Environmental Aspects of Zoonotic Diseases

Robert Armon and Uta Cheruti
Faculty of Civil & Environmental Engineering, Environmental, Water and Agricultural Engineering Unit, Technion

Environmental Aspects of Zoonotic Diseases



Robert Armon and Uta Cheruti

Faculty of Civil & Environmental Engineering, Environmental, Water and Agricultural Engineering Unit, Technion, Haifa 32000, Israel

e-mail: cvrrobi@tx.technion.ac.il; uta@tx.technion.ac.il


IWA Publishing

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2.1.1    B. ANTHRACIS AND ENVIRONMENT     Water and soil

Antrax is an acute infection of cattle, sheep and other grazing animals transmitted zoonotically to humans or by direct human-human contact. In 1875, Robert Koch was the first to identify and to show the pathogen transmission routes (Koch, 1876). There are three forms of the disease according to these routes: gastrointestinal, pulmonary and cutaneous. Bacillus anthracis [phylum: Firmicutes] has a worldwide distribution. As already mentioned, B. anthracis’ spores are highly resistant to environmental conditions and can prevail for decades (Willis, 2004), therefore historically being considered as the ultimate biological weapon. Recently, Lewerin et al. (2010) reported on an outbreak of anthrax that occurred in a beef cattle herd in the southern part of Sweden, 27 years after the last outbreak. Following an


32                                  Environmental Aspects of Zoonotic Diseases


on-site/laboratory combined investigation, the authors concluded that the contamination source was roughage (in spite of a negative laboratory analysis). The roughage contained soil and dust from a field that had been flooded in the previous year and had dried up in the following year as a result of a very dry summer. According to local history, it was reported that in the early 1900-s during anthrax outbreaks animal carcasses were dumped in the flooding river; therefore it is very possible that long-standing anthrax spores remained in this area. A closely related picture was described in Lake Rukwa Valley, Tanzania, where an epidemic of 239 human cases occurred (predominantly of males between 15 and 35 years old) (Webber, 1985). The infective source was meat from animals dying of anthrax, however no intestinal cases were reported. Interestingly, the epidemic was seasonal, reaching a peak towards the end of the dry period when cattle were close grazing, and declined rapidly once rains commenced and grass began to grow.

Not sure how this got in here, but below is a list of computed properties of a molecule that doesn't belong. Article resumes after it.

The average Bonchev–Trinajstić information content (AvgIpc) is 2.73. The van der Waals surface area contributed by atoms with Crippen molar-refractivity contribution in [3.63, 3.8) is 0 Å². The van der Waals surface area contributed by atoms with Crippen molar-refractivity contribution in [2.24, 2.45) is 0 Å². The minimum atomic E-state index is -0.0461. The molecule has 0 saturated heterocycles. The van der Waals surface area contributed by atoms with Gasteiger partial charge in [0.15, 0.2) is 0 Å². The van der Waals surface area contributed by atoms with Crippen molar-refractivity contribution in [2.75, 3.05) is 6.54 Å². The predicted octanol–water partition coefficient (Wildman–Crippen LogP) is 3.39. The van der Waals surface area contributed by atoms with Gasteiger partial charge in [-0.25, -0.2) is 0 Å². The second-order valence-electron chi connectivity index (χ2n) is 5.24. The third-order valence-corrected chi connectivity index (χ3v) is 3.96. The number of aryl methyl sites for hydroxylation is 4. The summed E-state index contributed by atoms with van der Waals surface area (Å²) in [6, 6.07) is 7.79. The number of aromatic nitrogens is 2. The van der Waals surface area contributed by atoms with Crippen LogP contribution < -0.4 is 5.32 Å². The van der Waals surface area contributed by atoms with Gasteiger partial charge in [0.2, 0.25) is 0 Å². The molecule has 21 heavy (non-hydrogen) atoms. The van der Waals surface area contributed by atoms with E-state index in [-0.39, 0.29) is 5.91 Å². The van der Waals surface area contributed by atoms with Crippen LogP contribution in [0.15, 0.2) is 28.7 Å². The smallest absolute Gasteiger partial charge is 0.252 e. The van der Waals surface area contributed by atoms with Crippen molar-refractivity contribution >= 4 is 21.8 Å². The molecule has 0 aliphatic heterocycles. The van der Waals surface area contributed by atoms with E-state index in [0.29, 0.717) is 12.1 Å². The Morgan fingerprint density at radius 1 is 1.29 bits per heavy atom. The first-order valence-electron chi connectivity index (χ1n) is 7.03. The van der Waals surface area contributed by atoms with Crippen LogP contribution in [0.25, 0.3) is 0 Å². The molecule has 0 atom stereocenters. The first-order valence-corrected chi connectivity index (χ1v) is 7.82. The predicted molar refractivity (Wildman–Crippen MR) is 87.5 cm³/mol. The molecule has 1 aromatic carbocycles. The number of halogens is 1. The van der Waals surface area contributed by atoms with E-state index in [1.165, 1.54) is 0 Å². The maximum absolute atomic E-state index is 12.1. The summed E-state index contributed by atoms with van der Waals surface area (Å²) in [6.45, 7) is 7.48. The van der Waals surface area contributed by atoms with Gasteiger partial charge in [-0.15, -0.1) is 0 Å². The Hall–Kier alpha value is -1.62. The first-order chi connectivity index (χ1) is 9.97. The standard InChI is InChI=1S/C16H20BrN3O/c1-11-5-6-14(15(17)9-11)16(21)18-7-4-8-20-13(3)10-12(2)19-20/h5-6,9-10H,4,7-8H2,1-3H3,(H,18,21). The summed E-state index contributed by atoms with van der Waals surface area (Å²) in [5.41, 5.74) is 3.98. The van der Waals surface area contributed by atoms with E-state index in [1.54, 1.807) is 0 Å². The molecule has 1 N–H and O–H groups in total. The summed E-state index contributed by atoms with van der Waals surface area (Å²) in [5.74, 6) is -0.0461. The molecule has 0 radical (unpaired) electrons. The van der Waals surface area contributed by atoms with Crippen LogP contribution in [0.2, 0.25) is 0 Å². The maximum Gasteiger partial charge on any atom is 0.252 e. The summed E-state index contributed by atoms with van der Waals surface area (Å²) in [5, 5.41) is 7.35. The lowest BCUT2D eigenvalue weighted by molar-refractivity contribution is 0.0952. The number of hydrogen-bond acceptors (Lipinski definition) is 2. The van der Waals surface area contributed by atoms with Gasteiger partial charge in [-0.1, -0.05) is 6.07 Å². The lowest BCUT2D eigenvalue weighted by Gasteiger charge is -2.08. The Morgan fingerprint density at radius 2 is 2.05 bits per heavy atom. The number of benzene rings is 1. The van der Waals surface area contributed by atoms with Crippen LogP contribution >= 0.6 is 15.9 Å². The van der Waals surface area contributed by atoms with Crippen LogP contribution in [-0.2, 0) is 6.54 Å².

In another episode, Fox et al. (1977) described an epizootic anthrax event in Falls County, Texas during June and July, which resulted in the death of 236 animals (228 cattle, 5 horses, 2 mules, and 1 pig) on 48 premises without any cases of human illness. According to these authors, anthrax spores were apparently precipitated by drought, and infection appeared to be the result of intrinsic ingestion of contaminated soil and grass. Buravtseva et al. (2003) reviewing anthrax epidemiological data following floods in the Southern Federal District regions of Russia, reported that no epidemic complications were noted in the affected territories during the year of 2002.

In simulation experiments of arid environment (sand) contaminated with bacterial spores, common wind erosion  preventive  materials  (such  as  Surtac  and  Soiltac®)  were  topically  applied  to  prevent  airborne spores’ dispersion (Lloyd et al., 2006). Surtac is a solution comprised of a carbohydrate polysaccharide blend, surfactants, mordants and water while Soiltac is a polymer-based emulsion; both are biodegradable materials. Both Surtac and Soiltac were effective dust palliatives reducing the spores’ spread due to the solidification of the top surface forming a solid crust.

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